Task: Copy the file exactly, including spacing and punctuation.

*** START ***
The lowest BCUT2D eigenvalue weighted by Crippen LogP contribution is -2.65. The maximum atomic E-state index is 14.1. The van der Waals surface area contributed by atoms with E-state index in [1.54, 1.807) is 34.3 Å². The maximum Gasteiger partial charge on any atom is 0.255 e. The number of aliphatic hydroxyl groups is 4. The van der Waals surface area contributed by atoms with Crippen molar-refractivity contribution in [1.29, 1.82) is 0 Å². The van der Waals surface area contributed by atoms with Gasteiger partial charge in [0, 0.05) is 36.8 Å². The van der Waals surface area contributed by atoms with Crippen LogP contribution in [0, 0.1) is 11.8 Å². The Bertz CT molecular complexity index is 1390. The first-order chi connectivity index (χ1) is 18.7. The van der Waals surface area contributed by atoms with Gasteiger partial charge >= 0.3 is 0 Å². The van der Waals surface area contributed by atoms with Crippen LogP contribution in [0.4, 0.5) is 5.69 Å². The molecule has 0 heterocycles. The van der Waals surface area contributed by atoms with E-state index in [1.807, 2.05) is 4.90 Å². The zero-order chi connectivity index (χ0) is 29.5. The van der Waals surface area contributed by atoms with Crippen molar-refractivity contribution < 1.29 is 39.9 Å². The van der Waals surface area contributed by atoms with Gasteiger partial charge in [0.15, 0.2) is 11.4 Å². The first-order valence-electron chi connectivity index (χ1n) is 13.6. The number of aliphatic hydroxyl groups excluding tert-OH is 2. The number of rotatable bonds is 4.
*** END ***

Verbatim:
The lowest BCUT2D eigenvalue weighted by Crippen LogP contribution is -2.65. The maximum atomic E-state index is 14.1. The van der Waals surface area contributed by atoms with E-state index in [1.54, 1.807) is 34.3 Å². The maximum Gasteiger partial charge on any atom is 0.255 e. The number of aliphatic hydroxyl groups is 4. The van der Waals surface area contributed by atoms with Crippen molar-refractivity contribution in [1.29, 1.82) is 0 Å². The van der Waals surface area contributed by atoms with Gasteiger partial charge in [0, 0.05) is 36.8 Å². The van der Waals surface area contributed by atoms with Crippen LogP contribution in [0, 0.1) is 11.8 Å². The Bertz CT molecular complexity index is 1390. The first-order chi connectivity index (χ1) is 18.7. The van der Waals surface area contributed by atoms with Gasteiger partial charge >= 0.3 is 0 Å². The van der Waals surface area contributed by atoms with Crippen LogP contribution in [0.4, 0.5) is 5.69 Å². The molecule has 0 heterocycles. The van der Waals surface area contributed by atoms with E-state index in [1.807, 2.05) is 4.90 Å². The zero-order chi connectivity index (χ0) is 29.5. The van der Waals surface area contributed by atoms with Crippen molar-refractivity contribution < 1.29 is 39.9 Å². The van der Waals surface area contributed by atoms with Gasteiger partial charge in [0.15, 0.2) is 11.4 Å². The first-order valence-electron chi connectivity index (χ1n) is 13.6. The number of aliphatic hydroxyl groups excluding tert-OH is 2. The number of rotatable bonds is 4.